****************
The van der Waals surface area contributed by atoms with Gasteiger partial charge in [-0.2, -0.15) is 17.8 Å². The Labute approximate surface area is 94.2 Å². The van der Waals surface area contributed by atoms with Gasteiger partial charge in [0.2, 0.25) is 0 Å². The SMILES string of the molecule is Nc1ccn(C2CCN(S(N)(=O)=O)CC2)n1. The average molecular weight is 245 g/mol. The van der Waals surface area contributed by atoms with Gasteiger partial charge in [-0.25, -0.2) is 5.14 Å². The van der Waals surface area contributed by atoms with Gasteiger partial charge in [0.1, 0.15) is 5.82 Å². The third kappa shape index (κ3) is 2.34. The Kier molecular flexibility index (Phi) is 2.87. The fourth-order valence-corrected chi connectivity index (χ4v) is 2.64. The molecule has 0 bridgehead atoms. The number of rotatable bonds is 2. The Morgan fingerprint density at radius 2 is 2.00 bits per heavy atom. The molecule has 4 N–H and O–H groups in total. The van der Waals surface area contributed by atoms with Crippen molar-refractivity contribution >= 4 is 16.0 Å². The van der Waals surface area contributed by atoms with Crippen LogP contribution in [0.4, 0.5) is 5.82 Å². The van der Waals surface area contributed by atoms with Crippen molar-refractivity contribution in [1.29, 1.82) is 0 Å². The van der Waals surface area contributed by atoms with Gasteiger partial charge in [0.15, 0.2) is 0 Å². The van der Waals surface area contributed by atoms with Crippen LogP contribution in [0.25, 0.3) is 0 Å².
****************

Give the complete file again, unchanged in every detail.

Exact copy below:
The van der Waals surface area contributed by atoms with Gasteiger partial charge in [-0.2, -0.15) is 17.8 Å². The Labute approximate surface area is 94.2 Å². The van der Waals surface area contributed by atoms with Gasteiger partial charge in [0.2, 0.25) is 0 Å². The SMILES string of the molecule is Nc1ccn(C2CCN(S(N)(=O)=O)CC2)n1. The average molecular weight is 245 g/mol. The van der Waals surface area contributed by atoms with Gasteiger partial charge in [-0.25, -0.2) is 5.14 Å². The van der Waals surface area contributed by atoms with Gasteiger partial charge in [0.1, 0.15) is 5.82 Å². The third kappa shape index (κ3) is 2.34. The Kier molecular flexibility index (Phi) is 2.87. The fourth-order valence-corrected chi connectivity index (χ4v) is 2.64. The molecule has 0 bridgehead atoms. The number of rotatable bonds is 2. The Morgan fingerprint density at radius 2 is 2.00 bits per heavy atom. The molecule has 4 N–H and O–H groups in total. The van der Waals surface area contributed by atoms with Crippen molar-refractivity contribution >= 4 is 16.0 Å². The van der Waals surface area contributed by atoms with Crippen LogP contribution in [0.4, 0.5) is 5.82 Å². The van der Waals surface area contributed by atoms with Crippen molar-refractivity contribution in [1.29, 1.82) is 0 Å². The van der Waals surface area contributed by atoms with Gasteiger partial charge in [0.15, 0.2) is 0 Å². The van der Waals surface area contributed by atoms with Crippen LogP contribution in [0.25, 0.3) is 0 Å².